In the first two-thirds of the nineteenth century Jews regularly served in the military, even as officers, but they still suffered some discrimination. For example, army leaders thought that Jews possessed a lower level of military ability than other recruits, so they would not let them serve in the artillery or cavalry. Most Jews in the army were in the infantry, the “train” (supply units), the medical corps, or military administration. In addition, fearing that Jews might desert, the army in 1805 forbade Jewish soldiers on leave from wearing civilian clothes or even going home. At the same time, however, the army did try, as much as possible, to accommodate the religious needs of Jewish soldiers. Small groups of Jewish soldiers were allowed to cook kosher food for themselves, although that became more difficult when the army started to provide food on the battalion level in military barracks. The army also allowed local Jewish communities to care for sick Jewish soldiers and bury the Jewish dead, and it tried during peacetime to relieve Jews from heavy work on the Jewish Sabbath and holidays. Of course some military commanders thought kosher food was unhealthy, and they regarded requests to observe Jewish rituals as an excuse to evade military duties. In 1866, about 20,000 Jews served in the Habsburg armed forces, including about 200 Jewish officers.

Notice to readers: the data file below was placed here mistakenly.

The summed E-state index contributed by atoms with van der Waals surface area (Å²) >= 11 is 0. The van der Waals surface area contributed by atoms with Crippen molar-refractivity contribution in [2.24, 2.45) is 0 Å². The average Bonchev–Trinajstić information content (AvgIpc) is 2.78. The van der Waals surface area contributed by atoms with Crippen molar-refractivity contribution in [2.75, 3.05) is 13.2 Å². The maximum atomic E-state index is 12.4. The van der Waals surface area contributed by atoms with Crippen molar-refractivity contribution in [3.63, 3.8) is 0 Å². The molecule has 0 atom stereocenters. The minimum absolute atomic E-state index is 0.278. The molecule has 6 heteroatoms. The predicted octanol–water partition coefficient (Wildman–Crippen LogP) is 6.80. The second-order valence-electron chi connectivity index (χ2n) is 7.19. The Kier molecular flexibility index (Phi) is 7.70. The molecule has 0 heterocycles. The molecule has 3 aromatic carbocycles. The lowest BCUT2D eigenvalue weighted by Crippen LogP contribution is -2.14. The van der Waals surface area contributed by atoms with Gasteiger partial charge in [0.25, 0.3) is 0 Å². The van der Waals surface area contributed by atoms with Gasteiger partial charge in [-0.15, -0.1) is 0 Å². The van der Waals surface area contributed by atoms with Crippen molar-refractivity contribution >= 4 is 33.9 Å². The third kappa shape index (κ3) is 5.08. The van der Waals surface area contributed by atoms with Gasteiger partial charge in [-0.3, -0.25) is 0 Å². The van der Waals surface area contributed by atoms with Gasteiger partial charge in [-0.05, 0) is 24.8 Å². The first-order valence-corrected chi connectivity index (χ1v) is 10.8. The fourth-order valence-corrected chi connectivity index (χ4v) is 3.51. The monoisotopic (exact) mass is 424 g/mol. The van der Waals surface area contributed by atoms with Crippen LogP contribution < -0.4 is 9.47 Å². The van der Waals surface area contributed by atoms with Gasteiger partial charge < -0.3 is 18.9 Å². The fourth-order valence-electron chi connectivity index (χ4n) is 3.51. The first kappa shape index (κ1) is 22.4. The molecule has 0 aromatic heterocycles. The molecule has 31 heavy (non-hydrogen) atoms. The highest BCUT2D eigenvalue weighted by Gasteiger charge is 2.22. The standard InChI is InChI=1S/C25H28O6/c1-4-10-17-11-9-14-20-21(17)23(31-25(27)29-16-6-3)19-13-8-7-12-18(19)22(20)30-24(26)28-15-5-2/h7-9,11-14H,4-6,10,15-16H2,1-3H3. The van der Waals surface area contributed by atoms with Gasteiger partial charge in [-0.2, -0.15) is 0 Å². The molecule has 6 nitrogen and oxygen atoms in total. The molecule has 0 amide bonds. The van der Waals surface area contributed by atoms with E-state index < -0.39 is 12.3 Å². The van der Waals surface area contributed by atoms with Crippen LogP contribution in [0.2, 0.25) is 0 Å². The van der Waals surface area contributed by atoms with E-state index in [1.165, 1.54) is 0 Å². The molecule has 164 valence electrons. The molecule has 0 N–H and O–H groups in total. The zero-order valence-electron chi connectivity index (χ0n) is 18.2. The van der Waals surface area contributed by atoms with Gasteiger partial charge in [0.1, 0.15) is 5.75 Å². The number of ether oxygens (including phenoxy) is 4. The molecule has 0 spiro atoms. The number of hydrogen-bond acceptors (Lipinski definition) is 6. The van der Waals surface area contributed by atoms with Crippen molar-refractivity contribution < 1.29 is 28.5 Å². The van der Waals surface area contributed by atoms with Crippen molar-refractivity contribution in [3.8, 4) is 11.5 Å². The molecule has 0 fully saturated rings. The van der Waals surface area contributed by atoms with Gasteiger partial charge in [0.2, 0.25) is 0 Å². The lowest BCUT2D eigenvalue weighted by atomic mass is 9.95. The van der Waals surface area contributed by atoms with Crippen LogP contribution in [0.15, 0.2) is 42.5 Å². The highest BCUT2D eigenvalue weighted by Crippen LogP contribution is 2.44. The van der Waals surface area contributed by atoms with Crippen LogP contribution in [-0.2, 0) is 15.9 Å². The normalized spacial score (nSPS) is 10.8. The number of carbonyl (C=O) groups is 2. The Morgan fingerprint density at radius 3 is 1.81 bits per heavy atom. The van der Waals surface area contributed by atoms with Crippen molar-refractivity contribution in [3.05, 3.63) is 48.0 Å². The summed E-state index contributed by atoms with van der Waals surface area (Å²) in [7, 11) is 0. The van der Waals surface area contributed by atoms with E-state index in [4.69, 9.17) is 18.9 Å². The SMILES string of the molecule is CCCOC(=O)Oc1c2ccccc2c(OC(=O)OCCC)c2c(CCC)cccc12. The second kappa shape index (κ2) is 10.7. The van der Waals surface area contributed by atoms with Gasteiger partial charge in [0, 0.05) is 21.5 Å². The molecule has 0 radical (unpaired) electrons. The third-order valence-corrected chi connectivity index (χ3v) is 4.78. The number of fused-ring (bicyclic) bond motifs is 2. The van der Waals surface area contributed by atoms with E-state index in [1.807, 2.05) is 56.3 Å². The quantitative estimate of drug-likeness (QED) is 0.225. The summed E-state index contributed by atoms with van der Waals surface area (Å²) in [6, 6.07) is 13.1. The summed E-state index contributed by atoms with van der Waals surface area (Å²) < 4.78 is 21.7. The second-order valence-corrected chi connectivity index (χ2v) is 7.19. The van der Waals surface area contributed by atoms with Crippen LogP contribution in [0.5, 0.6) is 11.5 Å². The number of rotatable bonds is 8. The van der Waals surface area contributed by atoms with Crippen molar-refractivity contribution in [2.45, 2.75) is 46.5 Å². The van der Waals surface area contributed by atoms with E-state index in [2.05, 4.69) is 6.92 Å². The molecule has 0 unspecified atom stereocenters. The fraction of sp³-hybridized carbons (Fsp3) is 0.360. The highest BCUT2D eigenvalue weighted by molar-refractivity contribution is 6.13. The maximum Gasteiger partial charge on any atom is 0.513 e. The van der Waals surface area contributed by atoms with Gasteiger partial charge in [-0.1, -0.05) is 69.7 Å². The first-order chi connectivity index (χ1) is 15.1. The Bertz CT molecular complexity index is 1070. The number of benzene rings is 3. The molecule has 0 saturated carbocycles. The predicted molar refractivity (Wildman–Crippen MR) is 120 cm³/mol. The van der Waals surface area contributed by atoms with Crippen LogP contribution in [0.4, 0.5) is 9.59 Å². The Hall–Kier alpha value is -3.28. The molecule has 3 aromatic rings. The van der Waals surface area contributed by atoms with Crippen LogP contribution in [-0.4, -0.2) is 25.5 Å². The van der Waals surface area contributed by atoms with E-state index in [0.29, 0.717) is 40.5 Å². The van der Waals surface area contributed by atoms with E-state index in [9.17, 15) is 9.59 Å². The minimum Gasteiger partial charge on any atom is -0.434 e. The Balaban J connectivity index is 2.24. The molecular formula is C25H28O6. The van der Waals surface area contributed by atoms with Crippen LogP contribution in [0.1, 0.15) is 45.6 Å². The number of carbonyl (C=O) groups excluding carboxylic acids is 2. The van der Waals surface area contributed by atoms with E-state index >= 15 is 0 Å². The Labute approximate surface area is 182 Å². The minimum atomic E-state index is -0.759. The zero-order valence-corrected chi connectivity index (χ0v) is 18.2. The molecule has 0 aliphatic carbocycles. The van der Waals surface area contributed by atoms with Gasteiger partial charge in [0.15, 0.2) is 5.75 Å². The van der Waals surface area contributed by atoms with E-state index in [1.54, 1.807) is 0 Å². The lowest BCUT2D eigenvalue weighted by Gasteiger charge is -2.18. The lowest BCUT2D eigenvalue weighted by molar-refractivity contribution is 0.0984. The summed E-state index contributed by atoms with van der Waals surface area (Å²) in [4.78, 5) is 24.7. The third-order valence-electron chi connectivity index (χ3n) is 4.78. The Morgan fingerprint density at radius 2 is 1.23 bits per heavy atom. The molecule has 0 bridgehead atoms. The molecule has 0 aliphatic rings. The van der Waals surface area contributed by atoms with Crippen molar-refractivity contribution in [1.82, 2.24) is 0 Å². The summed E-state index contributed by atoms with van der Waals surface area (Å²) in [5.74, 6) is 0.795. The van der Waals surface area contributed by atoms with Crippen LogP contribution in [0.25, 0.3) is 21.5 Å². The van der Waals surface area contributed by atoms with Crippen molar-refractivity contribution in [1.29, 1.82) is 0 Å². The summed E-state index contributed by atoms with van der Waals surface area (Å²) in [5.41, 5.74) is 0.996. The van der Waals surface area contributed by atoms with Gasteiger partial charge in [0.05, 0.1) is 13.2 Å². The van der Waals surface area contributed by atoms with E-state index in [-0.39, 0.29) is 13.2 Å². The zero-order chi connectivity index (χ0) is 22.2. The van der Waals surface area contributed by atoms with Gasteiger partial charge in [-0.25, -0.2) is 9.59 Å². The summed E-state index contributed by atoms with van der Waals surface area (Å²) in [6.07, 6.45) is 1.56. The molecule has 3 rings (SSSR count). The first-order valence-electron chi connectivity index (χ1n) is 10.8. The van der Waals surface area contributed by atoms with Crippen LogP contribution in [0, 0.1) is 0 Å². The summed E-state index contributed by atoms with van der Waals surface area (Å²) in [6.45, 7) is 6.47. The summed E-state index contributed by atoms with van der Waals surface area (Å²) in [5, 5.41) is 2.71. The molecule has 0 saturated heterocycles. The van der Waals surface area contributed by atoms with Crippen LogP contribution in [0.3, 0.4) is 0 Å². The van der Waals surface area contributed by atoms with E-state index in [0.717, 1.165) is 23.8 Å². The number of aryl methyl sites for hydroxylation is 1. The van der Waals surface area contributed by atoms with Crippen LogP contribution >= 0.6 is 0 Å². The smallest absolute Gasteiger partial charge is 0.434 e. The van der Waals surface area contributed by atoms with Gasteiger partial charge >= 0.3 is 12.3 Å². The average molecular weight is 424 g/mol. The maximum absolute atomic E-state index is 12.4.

The creation of the Dual Monarchy of Austria-Hungary in 1867 brought with it much liberal legislation, including Jewish emancipation and universal conscription. The number of Jews in the military and the number of Jewish officers naturally increased. By 1902, there were about 60,000 Jews in the armed forces, 3.9 percent of the total, almost exactly the percentage of Jews in the total population. Contrary to antisemitic charges, most Jews did not serve only in supply, medical, or administrative units. Most Jewish soldiers served in fighting units, disproportionately in the infantry. Indeed, Schmidl does an excellent job providing a balanced account of the Jewish experience in the Habsburg army. He demonstrates how the army would not tolerate nationalist and religious conflict, including overt antisemitism, even insisting, for example, that reserve officers could not refuse to duel with Jews, even if they did so at university. Thus, in contrast to civilian life, Jews did not generally experience antisemitism in the army. Yet Schmidl also presents many exceptions to this rule. Indeed, the decline in the number of Jewish reserve officers in the early twentieth century may have been due, he thinks, to antisemitic pressure not to accept Jews in some regiments. He also does a good job explaining why few Jews served in cavalry, artillery, or light artillery (Jäger) regiments or the navy even after these were opened to Jews. He admits that prejudice may have played some role, especially in the cavalry, but he also points out that the navy mostly recruited in Dalmatia, Croatia, and the coastal provinces, and the Jäger in Tirol and Styria, all areas where few Jews lived, while the cavalry mostly recruited from the rural population. He also reminds us that Jews were over-represented in military administration because a high percentage of Jews had secondary school and university education and they knew German and other languages.